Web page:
Almost everything of Neanderthal behaviour is controversial. From their physiology, Neanderthals are presumed to have been omnivores, but animal protein formed the majority of their dietary protein, showing them to have been apex predators and not scavengers. Some studies suggest they cooked vegetables.
The quality of stone tools at archaeological sites suggests Neanderthals were good at "expert" cognition, a form of observational learning and practice acquired through apprenticeship that relies heavily on long-term procedural memory. Neanderthal toolmaking changed little over hundreds of thousands of years. The lack of innovation was said to imply they may have had a reduced capacity for thinking by analogy and less working memory. The researchers further speculated that Neanderthal behaviour would probably seem neophobic, dogmatic and xenophobic to modern humans. A 2018 open access paper discussed, in light of recent developments in the fields of paleogenetics and paleoanthropology, whether or not Neanderthals were rational. The authors' argument focuses on the genetic evidence that supports interbreeding with Homo sapiens, language acquisition (including the FOXP2 gene), archaeological signs of cultural development and potential for cumulative cultural evolution
Few Neanderthals lived past 35.
It is not known whether Neanderthals were anatomically capable of speech, and whether they actually spoke. A once widely believed theory that the Neanderthal vocal tract was different from that of living humans, and that they hence probably could not speak, is now discredited. The only bone in the vocal tract is the hyoid, but being fragile, no Neanderthal hyoid was found until 1983, when excavators discovered a well-preserved one on Neanderthal Kebara 2, Israel. It was largely similar to that of living humans. Although the original excavators claimed that the similarity of this bone with that of living humans implied Neanderthals were anatomically capable of speech, it is not possible to reconstruct the vocal tract with information supplied by the hyoid. In particular, it does not allow to determine whether the larynx of its owner was in a low-lying position, a feature considered important in producing speech.
A 2013 study on the Kebara hyoid used X-ray microtomography and finite element analysis to conclude that the Neanderthal hyoid showed microscopic features more similar to a modern human's hyoid than to a chimpanzee hyoid. To the authors, this suggested the Neanderthal hyoid was used similarly to that in living humans, that is, to produce speech. Yet, because the authors did not compare the microscopic structure of the Kebara 2 hyoid with that of speech-hindered living humans, this result is not yet conclusive.
Although some researchers believe Neanderthal tool-making is too complex for them not to have had language, toolmaking experiments of Levallois technology, the most common Neanderthal toolmaking technique, have found that living humans can learn it in silence.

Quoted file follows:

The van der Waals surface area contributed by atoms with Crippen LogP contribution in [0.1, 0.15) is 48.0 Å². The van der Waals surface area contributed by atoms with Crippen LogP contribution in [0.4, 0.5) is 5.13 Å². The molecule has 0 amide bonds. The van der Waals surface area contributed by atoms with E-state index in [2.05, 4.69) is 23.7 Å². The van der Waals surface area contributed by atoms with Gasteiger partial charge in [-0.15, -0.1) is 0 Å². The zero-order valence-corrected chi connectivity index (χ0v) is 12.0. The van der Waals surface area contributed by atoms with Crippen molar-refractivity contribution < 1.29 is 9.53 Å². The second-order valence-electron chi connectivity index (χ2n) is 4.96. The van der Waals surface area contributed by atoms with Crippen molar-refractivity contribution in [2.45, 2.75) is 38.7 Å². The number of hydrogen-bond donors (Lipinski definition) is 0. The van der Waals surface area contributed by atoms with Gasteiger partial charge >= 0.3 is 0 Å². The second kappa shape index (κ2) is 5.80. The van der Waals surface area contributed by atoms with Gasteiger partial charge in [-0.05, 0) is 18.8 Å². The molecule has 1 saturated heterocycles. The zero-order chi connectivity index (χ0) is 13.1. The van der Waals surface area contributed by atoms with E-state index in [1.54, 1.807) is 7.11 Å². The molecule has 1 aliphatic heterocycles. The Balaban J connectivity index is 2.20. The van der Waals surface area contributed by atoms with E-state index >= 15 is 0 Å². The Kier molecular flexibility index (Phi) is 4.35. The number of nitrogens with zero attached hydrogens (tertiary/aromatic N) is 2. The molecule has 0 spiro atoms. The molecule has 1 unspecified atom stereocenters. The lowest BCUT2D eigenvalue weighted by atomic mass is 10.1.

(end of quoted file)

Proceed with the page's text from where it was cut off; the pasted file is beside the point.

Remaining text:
Neanderthals had the same DNA-coding region of the FOXP2 gene as living humans, but are different in one position of the gene's regulatory regions, and the extent of FOXP2 expression might hence have been different in Neanderthals. Although the gene appears necessary for language—living humans who don't have the normal human version of the gene have serious language difficulties—it is not necessarily sufficient. It is not known whether FOXP2 evolved for or in conjunction with language, nor whether there are other language-related genes that Neanderthals may or may not have had. Similarly, the size and functionality of the Neanderthal Broca's and Wernicke's areas, used for speech generation in modern humans, is debated.
In 1998, researchers suggested Neanderthals had a hypoglossal canal at least as large as humans, suggesting they had part of the neurological requirements for language. The canal carries the hypoglossal nerve, which controls the muscles of the tongue, necessary to produce language. However, a Berkeley research team showed no correlation between canal size and speech, as a number of extant non-human primates and fossilized australopithecines have larger hypoglossal canals.
Neanderthal and early anatomically modern human archaeological sites show a more simple toolkit than those found in Upper Paleolithic sites, produced by modern humans after about 50,000 BP. In both early anatomically modern humans and Neanderthals, there is little innovation in the toolkit.
Tools produced by Middle Palaeolithic humans in Eurasia (both Neanderthals and early modern humans) are known as Mousterian. These were often produced using soft hammer percussion, with hammers made of materials like bones, antlers, and wood, rather than hard hammer percussion, using stone hammers. A result of this is that their bone industry was relatively simple. They routinely made stone implements. Neanderthal tools consisted of stone-flakes and task-specific hand axes, many of which were sharp.
There is evidence for violence among Neanderthals. The 40,000-year-old Neanderthal skull of St. Césaire has a healed fracture in its cranial vault likely caused by something sharp, suggesting interpersonal violence. The wound healed and the Neanderthal survived.
Whether they had projectile weapons is controversial. They seem to have had wooden spears, but it is unclear whether they were used as projectiles or as thrusting spears. Wood implements rarely survive, but several 320,000-year-old wooden spears about 2-metres in length were found near Schöningen, northern Germany, and are believed to be the product of the older Homo heidelbergensis species.
Neanderthals used fire on occasion, but it is not certain whether they were able to produce it. They may have used manganese dioxide to accelerate the combustion of wood. "With archaeological evidence for fire places and the conversion of the manganese dioxide to powder, [it has been argued] that Neanderthals at Pech-de-l’Azé I used manganese dioxide in fire-making and produced fire on demand." MnO2 lowers the combustion temperature of wood from 350 degrees Celsius to 250 degrees Celsius and is common in Neanderthal archaeological sites.